CAMP KINSER, Okinawa, Japan --
CAMP KINSER, Okinawa, Japan -- “I knew I was going to give it away,” said Gunnery Sgt. Malina Shippen about the prize she won during the Jingle Bell Fun Run and Games on December 6, 2019. “Everything I won I gave away.”
To raise morale during the holiday season, 3rd Marine Logistics Group units host an annual Jingle Bell Fun Run and Games for their Marines and Sailors. This year, Shippen, a supply operations chief with Supply Battalion, Combat Logistics Regiment 35, 3rd MLG, joined 40 other Marines and Sailors in a game of rock-paper-scissors in hopes of winning a $1,000 voucher from Delta Airlines.
Shippen started winning her matches and eventually found herself in the final rock-paper-scissors round against Pfc. Leidy Becerra. At the conclusion of the exciting round, Shippen became the Jingle Bell Games rock-paper-scissors champion and won the $1000 Delta Airline voucher prize.
However, Shippen did not personally walk away with the prize. Immediately after winning, she selflessly gifted her prize to Becerra.
“I was talking to her in between rounds, and she was just so happy and giddy,” remembered Shippen. “I asked her if she was going to go home this year for the holidays and she said, ‘No, I’m going to go home if I get the ticket!’ She was just so excited. I knew then I was going to give it to her if I won.”
Shippen explained that she grew up very close to her big family, which included six brothers and sisters, in Philadelphia, Pennsylvania. She felt lucky that her first duty station was Camp Lejeune, North Carolina and was relatively close to home. She would go home frequently for the holidays, and it was a very happy time of year for her.
“The first time I got to go home I had just gotten my car and I was so scared to take the freeway, so my sergeant at the time helped me with gas money and driving because he also lived close by,” she said. “When we got to his house, I recognized [it was] my aunt’s house. It turned out he was family! Christmas time is a very magical time of year. Christmas is my thing.”
When Shippen was a sergeant she was stationed in Twentynine Palms, California. It was the holiday season and she experienced her first act of kindness. She explained this as ‘where it all started’.
“I was at Walmart with my child, she was about a year old. I was juggling her and everything around, then there was this random guy, who was just so nice,” she said. “He pushed the cart for me, he was making my daughter happy, and then when we got to the register he paid for my stuff! At first, I felt bad. I didn’t want to look broke. So I asked him [if that was why] and he said, ‘No, it’s nice to see a young lady taking care of her kid and I just want to do something special for you.’ I asked him if there was anything I could give him. He told me, ‘No, just pay it forward.’”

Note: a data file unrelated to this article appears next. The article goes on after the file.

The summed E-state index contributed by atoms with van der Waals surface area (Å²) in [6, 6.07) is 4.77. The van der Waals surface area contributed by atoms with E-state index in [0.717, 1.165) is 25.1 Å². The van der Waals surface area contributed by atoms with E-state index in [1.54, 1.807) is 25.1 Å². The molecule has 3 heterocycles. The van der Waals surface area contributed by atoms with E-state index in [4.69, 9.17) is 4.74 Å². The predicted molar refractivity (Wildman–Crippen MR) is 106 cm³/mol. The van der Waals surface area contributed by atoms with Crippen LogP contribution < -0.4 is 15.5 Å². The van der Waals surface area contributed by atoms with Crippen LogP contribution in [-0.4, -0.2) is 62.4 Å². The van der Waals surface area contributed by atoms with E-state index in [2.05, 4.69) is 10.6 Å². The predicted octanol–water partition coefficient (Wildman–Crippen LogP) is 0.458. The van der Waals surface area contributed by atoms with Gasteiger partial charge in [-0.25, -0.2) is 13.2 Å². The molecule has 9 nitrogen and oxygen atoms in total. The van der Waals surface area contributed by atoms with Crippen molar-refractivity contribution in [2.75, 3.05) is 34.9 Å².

After 18 years of service, Shippen explained that during the holiday season her concern for Marines rises. She emphasized the pain of family traditions being broken.
“When [junior Marines] get to their [first] duty station and they don’t know if they can go back home to those traditions, I’m sure they miss it,” she said. “I know it hurts them.” Shippen expressed her experience missing out on traditions with her own family and how it made her feel further away from them.
“I know I’m okay,” she said. “I got my daughter and my cat. For these junior Marines - who do they have? Other Marines.” She suggested that everyone should be more cognizant of their peers’ feelings and look out for one another.
Shippen’s daughter, at just eleven years old, has taken her mother’s selflessness to the next level.
“I’m glad it rubbed off on my daughter,” said Shippen. “She collects these little dolls and she doesn’t really play with them. She keeps them all in boxes. So this year, she wants to give all the boxes away to less fortunate kids.”
To Shippen, Christmas time is ‘truly magical’. She believes in spreading joy and looking out for those around her. In her experience, paying good deeds forward is infectious.
When Shippen gave her voucher to Becerra, the Delta crew found it so heartwarming, they presented her with a $500 voucher.
“What comes around goes around,” said Shippen.
“That’s the magic to it,” she said. “Once you take that extra step and extra effort to do something for someone else, it truly changes you as a person.”